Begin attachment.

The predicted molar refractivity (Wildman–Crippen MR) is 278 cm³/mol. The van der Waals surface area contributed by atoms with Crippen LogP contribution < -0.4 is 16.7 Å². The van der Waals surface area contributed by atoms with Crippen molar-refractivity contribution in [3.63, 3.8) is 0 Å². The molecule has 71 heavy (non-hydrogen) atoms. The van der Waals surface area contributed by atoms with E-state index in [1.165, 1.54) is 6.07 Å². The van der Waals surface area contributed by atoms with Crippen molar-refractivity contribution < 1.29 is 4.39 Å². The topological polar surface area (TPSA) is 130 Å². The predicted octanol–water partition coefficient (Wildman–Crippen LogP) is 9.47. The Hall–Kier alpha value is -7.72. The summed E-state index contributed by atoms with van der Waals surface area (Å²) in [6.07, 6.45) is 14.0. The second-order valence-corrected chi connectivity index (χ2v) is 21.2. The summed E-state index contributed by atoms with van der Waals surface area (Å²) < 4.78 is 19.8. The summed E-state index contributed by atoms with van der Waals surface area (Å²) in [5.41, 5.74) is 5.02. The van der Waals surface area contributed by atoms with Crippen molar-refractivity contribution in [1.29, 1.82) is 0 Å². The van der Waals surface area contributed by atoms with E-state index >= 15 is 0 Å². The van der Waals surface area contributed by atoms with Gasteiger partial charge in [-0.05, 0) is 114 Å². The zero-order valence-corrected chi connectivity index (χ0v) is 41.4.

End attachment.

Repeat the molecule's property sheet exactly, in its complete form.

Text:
The predicted molar refractivity (Wildman–Crippen MR) is 278 cm³/mol. The van der Waals surface area contributed by atoms with Crippen LogP contribution < -0.4 is 16.7 Å². The van der Waals surface area contributed by atoms with Crippen molar-refractivity contribution in [3.63, 3.8) is 0 Å². The molecule has 71 heavy (non-hydrogen) atoms. The van der Waals surface area contributed by atoms with E-state index in [1.165, 1.54) is 6.07 Å². The van der Waals surface area contributed by atoms with Crippen molar-refractivity contribution < 1.29 is 4.39 Å². The topological polar surface area (TPSA) is 130 Å². The predicted octanol–water partition coefficient (Wildman–Crippen LogP) is 9.47. The Hall–Kier alpha value is -7.72. The summed E-state index contributed by atoms with van der Waals surface area (Å²) in [6.07, 6.45) is 14.0. The second-order valence-corrected chi connectivity index (χ2v) is 21.2. The summed E-state index contributed by atoms with van der Waals surface area (Å²) < 4.78 is 19.8. The summed E-state index contributed by atoms with van der Waals surface area (Å²) in [5.41, 5.74) is 5.02. The van der Waals surface area contributed by atoms with Crippen molar-refractivity contribution in [1.29, 1.82) is 0 Å². The van der Waals surface area contributed by atoms with E-state index >= 15 is 0 Å². The van der Waals surface area contributed by atoms with Gasteiger partial charge in [-0.05, 0) is 114 Å². The zero-order valence-corrected chi connectivity index (χ0v) is 41.4.